This news was taken from www.communities.gov.uk
HIPs are history: Pickles suspends Home Information Packs with immediate effect
In an important step at a point of fragile recovery in the housing market, Communities Secretary Eric Pickles and Housing Minister Grant Shapps today announced that with immediate effect, they are suspending the requirement for homeowners to provide a Home Information Pack (HIP) when selling their homes.
Mr Pickles today laid an Order suspending HIPs with immediate effect, pending primary legislation for a permanent abolition. The Secretary of State has taken this swift action in order to avoid uncertainty and prevent a slump in an already fragile housing market. Today's announcement sends a clear message of encouragement to people thinking of selling their home that they can put it on the market with less cost and hassle.
HIPs are currently holding back the housing market because sellers are having to fork-out extra cash, sometimes hundreds of pounds, just to be able to put their home up for sale. Suspending HIPs will reduce the cost of selling a home, remove a layer of regulation from the process and provide a welcome help to the housing market during the recovery. It will also mean a saving for consumers to the tune of £870m over ten years, giving sellers more money in their pocket to spend in the wider economy.
Mr Pickles and Mr Shapps also said that the Government is determined to help people reduce their energy bills, improve our energy security and tackle climate change by increasing the energy efficiency of their homes. Sellers will therefore still be required to commission, but won't need to have received, an EPC before marketing their property, and the Government will consider how the EPC can play its part in the new drive for a low carbon and eco-friendly economy.
Eric Pickles said:
"The expensive and unnecessary Home Information Pack has increased the cost and hassle of selling homes and is stifling a fragile housing market.
"That's why I am taking emergency action to suspend the HIP, bringing down the cost of selling a home and removing unnecessary regulation from the home buying process.
"This swift and decisive action will send a strong message to the fragile housing market and prevent uncertainty for both home sellers and buyers.
"HIPs are history. This action will encourage sellers back into the market, and help the market as a whole and the economy recover."
Today's move is part of delivering a key manifesto comment made by both parties in the new coalition Government. It will mean that sellers will no longer be told they have to buy a HIP before putting their home on the market, but they will now have the choice to provide one if they want to.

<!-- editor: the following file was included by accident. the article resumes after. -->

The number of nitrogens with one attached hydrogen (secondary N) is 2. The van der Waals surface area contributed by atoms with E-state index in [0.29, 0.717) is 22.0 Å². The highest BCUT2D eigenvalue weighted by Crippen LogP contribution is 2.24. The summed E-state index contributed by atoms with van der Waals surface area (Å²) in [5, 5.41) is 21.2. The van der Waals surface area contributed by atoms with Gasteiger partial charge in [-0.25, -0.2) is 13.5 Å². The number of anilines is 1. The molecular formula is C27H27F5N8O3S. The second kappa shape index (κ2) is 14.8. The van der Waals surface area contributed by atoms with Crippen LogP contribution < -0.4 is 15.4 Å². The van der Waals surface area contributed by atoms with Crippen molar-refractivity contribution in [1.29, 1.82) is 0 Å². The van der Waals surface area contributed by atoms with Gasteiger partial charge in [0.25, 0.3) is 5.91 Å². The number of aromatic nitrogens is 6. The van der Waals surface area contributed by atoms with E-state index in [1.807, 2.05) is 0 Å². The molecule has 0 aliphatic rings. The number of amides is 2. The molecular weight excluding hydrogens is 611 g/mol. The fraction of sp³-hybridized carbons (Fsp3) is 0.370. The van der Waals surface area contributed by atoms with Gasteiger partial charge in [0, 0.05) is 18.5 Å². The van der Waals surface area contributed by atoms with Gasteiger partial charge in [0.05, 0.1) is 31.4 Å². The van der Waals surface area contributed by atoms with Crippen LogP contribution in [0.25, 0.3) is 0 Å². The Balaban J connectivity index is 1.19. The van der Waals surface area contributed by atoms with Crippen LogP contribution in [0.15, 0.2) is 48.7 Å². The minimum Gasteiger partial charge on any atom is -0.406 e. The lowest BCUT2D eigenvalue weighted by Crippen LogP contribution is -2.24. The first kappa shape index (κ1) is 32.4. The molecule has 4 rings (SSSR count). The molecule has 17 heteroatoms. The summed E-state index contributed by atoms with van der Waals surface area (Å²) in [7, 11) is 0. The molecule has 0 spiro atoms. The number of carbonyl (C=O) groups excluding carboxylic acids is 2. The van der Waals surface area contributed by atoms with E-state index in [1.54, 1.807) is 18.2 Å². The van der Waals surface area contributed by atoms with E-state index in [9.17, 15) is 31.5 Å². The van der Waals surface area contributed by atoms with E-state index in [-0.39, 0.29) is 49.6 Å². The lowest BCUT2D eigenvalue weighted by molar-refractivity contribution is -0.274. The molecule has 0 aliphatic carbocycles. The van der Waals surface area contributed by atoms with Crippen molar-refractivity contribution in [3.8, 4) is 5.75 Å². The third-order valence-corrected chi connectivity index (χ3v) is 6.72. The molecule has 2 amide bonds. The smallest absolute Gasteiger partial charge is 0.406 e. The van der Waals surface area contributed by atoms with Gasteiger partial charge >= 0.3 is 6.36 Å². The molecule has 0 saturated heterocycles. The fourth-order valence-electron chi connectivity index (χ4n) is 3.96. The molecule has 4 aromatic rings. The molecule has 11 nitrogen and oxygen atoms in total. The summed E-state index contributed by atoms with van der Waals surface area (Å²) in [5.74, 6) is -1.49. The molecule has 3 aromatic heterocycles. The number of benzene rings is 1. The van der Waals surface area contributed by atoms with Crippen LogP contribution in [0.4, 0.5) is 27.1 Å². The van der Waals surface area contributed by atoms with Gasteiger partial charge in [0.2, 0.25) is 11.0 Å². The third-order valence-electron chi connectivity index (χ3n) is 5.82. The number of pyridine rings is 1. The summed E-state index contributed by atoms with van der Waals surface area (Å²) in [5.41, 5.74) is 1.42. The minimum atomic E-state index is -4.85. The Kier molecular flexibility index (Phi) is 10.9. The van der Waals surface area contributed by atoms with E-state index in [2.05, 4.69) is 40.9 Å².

Housing Minister Grant Shapps said:
"This is a great example of how this new Government is getting straight down to work by cutting away pointless red-tape that is strangling the market. Rather than shelling out hundreds of pounds for nothing in return we're stripping away bureaucracy and letting home owners sell their properties.
"But we're also showing our commitment to a greener housing market by keeping Energy Performance Certificates and making them more relevant in helping buyers make informed decisions on the energy costs of their new home."
In order to ensure that people selling their homes continue to make an Energy Performance Certificate available to prospective buyers, we have also laid before Parliament the Energy Performance of Buildings (Certificates and Inspections) (England and Wales) (Amendment) Regulations 2010 which introduce a number of new requirements including:•a new duty on the seller to secure that an energy performance certificate (EPC) has been commissioned before marketing of the property commences where no such certificate is already available
•an EPC has been commissioned when a Domestic Energy Assessor has been instructed to prepare the EPC and the EPC has either been paid for or has given a clear undertaking to pay for it
•a new duty on the person acting on behalf of the seller to be satisfied that an EPC has been commissioned before commencing marketing
•a new duty on both the seller and a person acting on their behalf to make reasonable efforts to secure an EPC within 28 days
•all of the new duties carry fixed penalties where somebody fails in the duty conferred on them by the new regulations